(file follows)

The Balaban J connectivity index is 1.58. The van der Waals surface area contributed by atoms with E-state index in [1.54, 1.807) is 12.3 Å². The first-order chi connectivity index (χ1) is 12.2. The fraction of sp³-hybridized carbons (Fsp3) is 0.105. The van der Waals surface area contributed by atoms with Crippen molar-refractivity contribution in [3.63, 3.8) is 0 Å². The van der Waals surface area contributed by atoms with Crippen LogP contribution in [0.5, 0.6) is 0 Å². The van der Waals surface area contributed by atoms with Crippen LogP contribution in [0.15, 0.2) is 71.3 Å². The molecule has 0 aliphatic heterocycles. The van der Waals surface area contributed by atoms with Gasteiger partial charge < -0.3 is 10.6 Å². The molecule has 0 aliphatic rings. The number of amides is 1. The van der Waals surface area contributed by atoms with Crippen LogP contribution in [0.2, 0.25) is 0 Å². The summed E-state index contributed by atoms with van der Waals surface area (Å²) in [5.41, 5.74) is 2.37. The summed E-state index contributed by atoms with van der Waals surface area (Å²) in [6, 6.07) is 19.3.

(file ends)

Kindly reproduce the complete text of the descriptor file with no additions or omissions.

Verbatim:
The Balaban J connectivity index is 1.58. The van der Waals surface area contributed by atoms with E-state index in [1.54, 1.807) is 12.3 Å². The first-order chi connectivity index (χ1) is 12.2. The fraction of sp³-hybridized carbons (Fsp3) is 0.105. The van der Waals surface area contributed by atoms with Crippen molar-refractivity contribution in [3.63, 3.8) is 0 Å². The van der Waals surface area contributed by atoms with Crippen LogP contribution in [0.5, 0.6) is 0 Å². The van der Waals surface area contributed by atoms with Crippen LogP contribution in [0.15, 0.2) is 71.3 Å². The molecule has 0 aliphatic heterocycles. The van der Waals surface area contributed by atoms with Gasteiger partial charge < -0.3 is 10.6 Å². The molecule has 0 aliphatic rings. The number of amides is 1. The van der Waals surface area contributed by atoms with Crippen LogP contribution in [0.2, 0.25) is 0 Å². The summed E-state index contributed by atoms with van der Waals surface area (Å²) in [5.41, 5.74) is 2.37. The summed E-state index contributed by atoms with van der Waals surface area (Å²) in [6, 6.07) is 19.3.